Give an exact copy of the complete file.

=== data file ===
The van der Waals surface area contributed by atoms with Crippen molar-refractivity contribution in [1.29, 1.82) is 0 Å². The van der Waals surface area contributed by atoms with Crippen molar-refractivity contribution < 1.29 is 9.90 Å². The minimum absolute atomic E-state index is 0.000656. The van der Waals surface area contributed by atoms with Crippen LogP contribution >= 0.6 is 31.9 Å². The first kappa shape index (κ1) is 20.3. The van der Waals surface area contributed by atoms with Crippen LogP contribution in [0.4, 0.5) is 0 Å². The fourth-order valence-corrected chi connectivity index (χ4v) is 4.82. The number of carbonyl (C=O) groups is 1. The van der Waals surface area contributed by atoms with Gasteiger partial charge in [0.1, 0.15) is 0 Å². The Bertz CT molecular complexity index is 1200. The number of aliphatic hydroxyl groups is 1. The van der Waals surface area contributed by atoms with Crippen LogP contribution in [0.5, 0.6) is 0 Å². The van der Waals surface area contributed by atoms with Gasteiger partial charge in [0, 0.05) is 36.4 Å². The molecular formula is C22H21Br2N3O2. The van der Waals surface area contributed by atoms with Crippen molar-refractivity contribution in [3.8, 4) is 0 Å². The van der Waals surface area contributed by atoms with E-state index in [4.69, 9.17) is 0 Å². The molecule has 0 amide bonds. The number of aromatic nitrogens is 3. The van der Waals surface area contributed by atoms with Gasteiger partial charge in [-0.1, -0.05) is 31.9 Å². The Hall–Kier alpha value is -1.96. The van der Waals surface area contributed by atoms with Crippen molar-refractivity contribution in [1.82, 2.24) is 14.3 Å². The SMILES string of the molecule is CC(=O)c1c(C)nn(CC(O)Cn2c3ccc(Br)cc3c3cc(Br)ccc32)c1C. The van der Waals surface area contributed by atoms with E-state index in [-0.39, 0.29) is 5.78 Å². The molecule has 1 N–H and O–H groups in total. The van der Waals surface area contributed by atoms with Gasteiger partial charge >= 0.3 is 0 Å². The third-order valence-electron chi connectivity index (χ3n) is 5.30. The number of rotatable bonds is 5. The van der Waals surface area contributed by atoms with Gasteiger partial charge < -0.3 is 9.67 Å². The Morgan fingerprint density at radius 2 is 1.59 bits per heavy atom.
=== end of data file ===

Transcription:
The van der Waals surface area contributed by atoms with Crippen molar-refractivity contribution in [1.29, 1.82) is 0 Å². The van der Waals surface area contributed by atoms with Crippen molar-refractivity contribution < 1.29 is 9.90 Å². The minimum absolute atomic E-state index is 0.000656. The van der Waals surface area contributed by atoms with Crippen LogP contribution >= 0.6 is 31.9 Å². The first kappa shape index (κ1) is 20.3. The van der Waals surface area contributed by atoms with Crippen LogP contribution in [0.4, 0.5) is 0 Å². The fourth-order valence-corrected chi connectivity index (χ4v) is 4.82. The number of carbonyl (C=O) groups is 1. The van der Waals surface area contributed by atoms with Gasteiger partial charge in [0.1, 0.15) is 0 Å². The Bertz CT molecular complexity index is 1200. The number of aliphatic hydroxyl groups is 1. The van der Waals surface area contributed by atoms with Crippen LogP contribution in [0.5, 0.6) is 0 Å². The van der Waals surface area contributed by atoms with Gasteiger partial charge in [0, 0.05) is 36.4 Å². The molecular formula is C22H21Br2N3O2. The van der Waals surface area contributed by atoms with Crippen molar-refractivity contribution in [3.8, 4) is 0 Å². The van der Waals surface area contributed by atoms with E-state index in [4.69, 9.17) is 0 Å². The molecule has 0 amide bonds. The number of aromatic nitrogens is 3. The van der Waals surface area contributed by atoms with Gasteiger partial charge in [-0.1, -0.05) is 31.9 Å². The Hall–Kier alpha value is -1.96. The van der Waals surface area contributed by atoms with Crippen molar-refractivity contribution in [1.82, 2.24) is 14.3 Å². The SMILES string of the molecule is CC(=O)c1c(C)nn(CC(O)Cn2c3ccc(Br)cc3c3cc(Br)ccc32)c1C. The van der Waals surface area contributed by atoms with E-state index in [-0.39, 0.29) is 5.78 Å². The molecule has 1 N–H and O–H groups in total. The van der Waals surface area contributed by atoms with Gasteiger partial charge >= 0.3 is 0 Å². The third-order valence-electron chi connectivity index (χ3n) is 5.30. The number of rotatable bonds is 5. The van der Waals surface area contributed by atoms with Gasteiger partial charge < -0.3 is 9.67 Å². The Morgan fingerprint density at radius 2 is 1.59 bits per heavy atom.